By Tusika Martin
The Immigration and Refugee Board in Canada has ruled on numerous occasions that it has enough information to show that women in the English-speaking Caribbean are abused by their spouses.
This is according to Canadian Immigration lawyer Kaisree Chatarpaul, who, during an interview with Kaieteur News, said that the documentation centre of the Immigration and Refugee Board in Canada also pointed out that many of those who are abused are living in countries that have anti-domestic violence legislation.
In 1995, he said, the National Chairman representing the State in Canada issued guidelines for women, called the ‘Gender Guidelines’ for those who claimed that they are abused.
The board, he said, has also ruled that the abuse is not limited to married women, but also women who are in common-law relationships.
Many of these women, he said, are granted resident visas based on the level of corruption in their countries.
A refugee is a person who is outside of his country of nationality, and is afraid to return to his home country because he is being victimized either by reason of race, religion, nationality, membership in a particular social group, or political opinion.
The definition of a refugee also includes that the individual is afraid of returning to their country of nationality because of fear, and is unwilling or unable to avail him/her self of the protection of that country.
Chatarpaul said that in presenting him/herself to the Tribunal Board, the person has to prove that he or she has been singled out and is being prosecuted in various forms of discrimination.
“As a lawyer, we take information from clients and we represent them; we discuss with them their chances of being a refugee.”
He said that an individual’s chance of being a refugee is ‘extremely poor’ since the success rate of such cases are about 20 percent.
The success rate last year was about 18 percent, he added, noting that that figure is very high for a country like Guyana.
“People come and tell us their problems, and we can tell them upfront if they can get through or not,” he added.
Many lawyers, he said, ‘jump on the refugee bandwagon’ because it gives their clients time to remain in the country as their applications are being processed.
“It takes about six months to two years for the application to be processed, and in the meantime people are given work permits.”
In many instances, he said, consultants and relatives give advice that they know someone who was granted refugee status, and as such they fabricate stories.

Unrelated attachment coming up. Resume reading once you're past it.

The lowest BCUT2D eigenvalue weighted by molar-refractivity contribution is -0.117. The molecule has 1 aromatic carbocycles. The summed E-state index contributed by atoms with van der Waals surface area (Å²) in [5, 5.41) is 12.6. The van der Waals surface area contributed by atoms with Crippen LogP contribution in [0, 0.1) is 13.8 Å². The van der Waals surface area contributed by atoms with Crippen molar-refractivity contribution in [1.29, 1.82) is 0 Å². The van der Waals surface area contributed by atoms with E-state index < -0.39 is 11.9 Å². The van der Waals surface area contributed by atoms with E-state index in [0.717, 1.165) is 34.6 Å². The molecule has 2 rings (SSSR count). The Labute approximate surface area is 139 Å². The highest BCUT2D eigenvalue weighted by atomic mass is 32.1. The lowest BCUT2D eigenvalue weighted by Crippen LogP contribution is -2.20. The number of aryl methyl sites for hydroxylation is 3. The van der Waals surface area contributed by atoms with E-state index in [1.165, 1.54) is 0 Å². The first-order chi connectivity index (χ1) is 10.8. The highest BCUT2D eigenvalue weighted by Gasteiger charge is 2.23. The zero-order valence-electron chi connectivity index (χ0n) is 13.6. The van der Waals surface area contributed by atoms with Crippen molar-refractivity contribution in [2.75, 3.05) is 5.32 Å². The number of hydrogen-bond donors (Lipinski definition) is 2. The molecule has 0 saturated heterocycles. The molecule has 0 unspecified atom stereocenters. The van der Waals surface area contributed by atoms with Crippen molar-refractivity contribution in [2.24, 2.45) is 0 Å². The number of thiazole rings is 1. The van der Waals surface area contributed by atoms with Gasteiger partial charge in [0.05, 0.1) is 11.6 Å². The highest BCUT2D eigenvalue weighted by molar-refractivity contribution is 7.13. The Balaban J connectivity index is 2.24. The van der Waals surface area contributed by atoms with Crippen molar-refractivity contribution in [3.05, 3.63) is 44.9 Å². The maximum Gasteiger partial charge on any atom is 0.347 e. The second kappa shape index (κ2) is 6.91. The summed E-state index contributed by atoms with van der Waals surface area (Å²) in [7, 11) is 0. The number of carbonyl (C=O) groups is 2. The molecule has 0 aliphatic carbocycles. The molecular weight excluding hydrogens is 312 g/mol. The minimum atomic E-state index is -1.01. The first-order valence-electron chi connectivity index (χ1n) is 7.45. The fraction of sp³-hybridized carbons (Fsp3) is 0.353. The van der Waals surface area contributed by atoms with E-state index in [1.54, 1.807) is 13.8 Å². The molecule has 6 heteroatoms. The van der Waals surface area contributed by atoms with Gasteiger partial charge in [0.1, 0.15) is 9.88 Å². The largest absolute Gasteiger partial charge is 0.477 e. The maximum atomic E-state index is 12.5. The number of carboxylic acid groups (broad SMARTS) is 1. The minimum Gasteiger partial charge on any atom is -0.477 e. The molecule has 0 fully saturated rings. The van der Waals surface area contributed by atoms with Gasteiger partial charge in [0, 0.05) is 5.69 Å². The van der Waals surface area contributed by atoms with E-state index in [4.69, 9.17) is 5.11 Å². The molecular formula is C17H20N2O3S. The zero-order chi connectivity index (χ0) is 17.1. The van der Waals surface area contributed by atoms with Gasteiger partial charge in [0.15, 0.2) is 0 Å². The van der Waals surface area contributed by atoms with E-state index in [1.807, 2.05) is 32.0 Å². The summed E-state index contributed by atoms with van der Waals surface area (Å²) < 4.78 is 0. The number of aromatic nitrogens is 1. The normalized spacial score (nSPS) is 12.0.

“When you go there, there is a refugee board and that person will have to meet with a judge. A tribunal officer will then advise the judge on the case. That person is then allowed to present his of her case to the board.”
He added that some persons seek refugee status on the grounds of banditry, but are denied residency in Canada because a person who is a victim of a robbery is clearly not a refugee but, rather, a victim of crime.
“A victim of crime is not the same as a victim of persecution. If a person gets through as a refugee, it’s an indictment against the state where that person comes from.”
He cited a very famous case from the Essequibo Coast, where a family became residents in Canada since they proved to the court that they were being persecuted by agents of the state.
He added that when persons succeed as refugees, they are entitled to a Convention passport.
The Canadian Refugee Law is a carbon copy of the Law of Refugee as passed by the United Nations Convention.
Jun 01, 2020By Zaheer Mohamed It is no doubt that some of the finest sporting talents emerge from rural communities, but due to the lack of adequate facilities in those areas, the athletes are forced to ply...
Jun 01, 2020
Jun 01, 2020
May 31, 2020
May 31, 2020
May 31, 2020
One of the superb thinkers in philosophy was the German philosopher, Hannah Arendt who was a student of the learned German... more
Editor’s Note, If your sent letter was not published and you felt its contents were valid and devoid of libel or personal attacks, please contact us by phone or email.
Feel free to send us your comments and/or criticisms.
Contact: 624-6456; 225-8452; 225-8458; 225-8463; 225-8465; 225-8473 or 225-8491.
Or by Email: [email protected] / [email protected]